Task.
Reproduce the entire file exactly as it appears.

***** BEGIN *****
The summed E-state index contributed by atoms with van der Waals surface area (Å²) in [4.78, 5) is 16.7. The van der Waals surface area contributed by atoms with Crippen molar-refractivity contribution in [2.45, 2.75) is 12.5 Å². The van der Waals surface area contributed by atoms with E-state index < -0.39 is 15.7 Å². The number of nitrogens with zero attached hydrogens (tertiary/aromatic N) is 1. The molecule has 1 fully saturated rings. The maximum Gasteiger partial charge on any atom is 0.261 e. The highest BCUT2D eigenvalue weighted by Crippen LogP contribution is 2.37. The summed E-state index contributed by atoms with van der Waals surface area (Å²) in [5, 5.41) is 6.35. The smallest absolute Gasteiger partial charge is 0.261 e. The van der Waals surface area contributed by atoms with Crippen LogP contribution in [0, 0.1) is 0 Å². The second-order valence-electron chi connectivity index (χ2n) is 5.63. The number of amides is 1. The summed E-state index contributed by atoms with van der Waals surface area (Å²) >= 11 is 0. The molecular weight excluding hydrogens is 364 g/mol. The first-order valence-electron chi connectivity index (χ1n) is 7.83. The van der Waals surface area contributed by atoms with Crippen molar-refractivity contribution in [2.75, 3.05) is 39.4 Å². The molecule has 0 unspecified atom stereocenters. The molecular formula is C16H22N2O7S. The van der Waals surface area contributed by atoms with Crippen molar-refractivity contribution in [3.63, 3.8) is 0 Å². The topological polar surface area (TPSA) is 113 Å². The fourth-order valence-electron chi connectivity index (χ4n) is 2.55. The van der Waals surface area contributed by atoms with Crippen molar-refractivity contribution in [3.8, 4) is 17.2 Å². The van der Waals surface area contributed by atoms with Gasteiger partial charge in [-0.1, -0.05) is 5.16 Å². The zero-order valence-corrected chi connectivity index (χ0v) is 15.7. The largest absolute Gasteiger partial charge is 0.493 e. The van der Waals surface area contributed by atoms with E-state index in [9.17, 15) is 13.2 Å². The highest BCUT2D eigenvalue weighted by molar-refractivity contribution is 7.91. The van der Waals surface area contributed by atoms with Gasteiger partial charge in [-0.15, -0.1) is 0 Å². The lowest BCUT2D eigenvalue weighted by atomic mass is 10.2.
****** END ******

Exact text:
The summed E-state index contributed by atoms with van der Waals surface area (Å²) in [4.78, 5) is 16.7. The van der Waals surface area contributed by atoms with Crippen molar-refractivity contribution in [2.45, 2.75) is 12.5 Å². The van der Waals surface area contributed by atoms with E-state index < -0.39 is 15.7 Å². The number of nitrogens with zero attached hydrogens (tertiary/aromatic N) is 1. The molecule has 1 fully saturated rings. The maximum Gasteiger partial charge on any atom is 0.261 e. The highest BCUT2D eigenvalue weighted by Crippen LogP contribution is 2.37. The summed E-state index contributed by atoms with van der Waals surface area (Å²) in [5, 5.41) is 6.35. The smallest absolute Gasteiger partial charge is 0.261 e. The van der Waals surface area contributed by atoms with Crippen LogP contribution in [0, 0.1) is 0 Å². The second-order valence-electron chi connectivity index (χ2n) is 5.63. The number of amides is 1. The summed E-state index contributed by atoms with van der Waals surface area (Å²) >= 11 is 0. The molecular weight excluding hydrogens is 364 g/mol. The first-order valence-electron chi connectivity index (χ1n) is 7.83. The van der Waals surface area contributed by atoms with Crippen molar-refractivity contribution in [2.75, 3.05) is 39.4 Å². The molecule has 0 unspecified atom stereocenters. The molecular formula is C16H22N2O7S. The van der Waals surface area contributed by atoms with Crippen molar-refractivity contribution in [3.63, 3.8) is 0 Å². The topological polar surface area (TPSA) is 113 Å². The fourth-order valence-electron chi connectivity index (χ4n) is 2.55. The van der Waals surface area contributed by atoms with Crippen molar-refractivity contribution in [3.8, 4) is 17.2 Å². The van der Waals surface area contributed by atoms with Gasteiger partial charge in [-0.1, -0.05) is 5.16 Å². The zero-order valence-corrected chi connectivity index (χ0v) is 15.7. The largest absolute Gasteiger partial charge is 0.493 e. The van der Waals surface area contributed by atoms with E-state index in [9.17, 15) is 13.2 Å². The highest BCUT2D eigenvalue weighted by molar-refractivity contribution is 7.91. The van der Waals surface area contributed by atoms with Gasteiger partial charge in [-0.15, -0.1) is 0 Å². The lowest BCUT2D eigenvalue weighted by atomic mass is 10.2.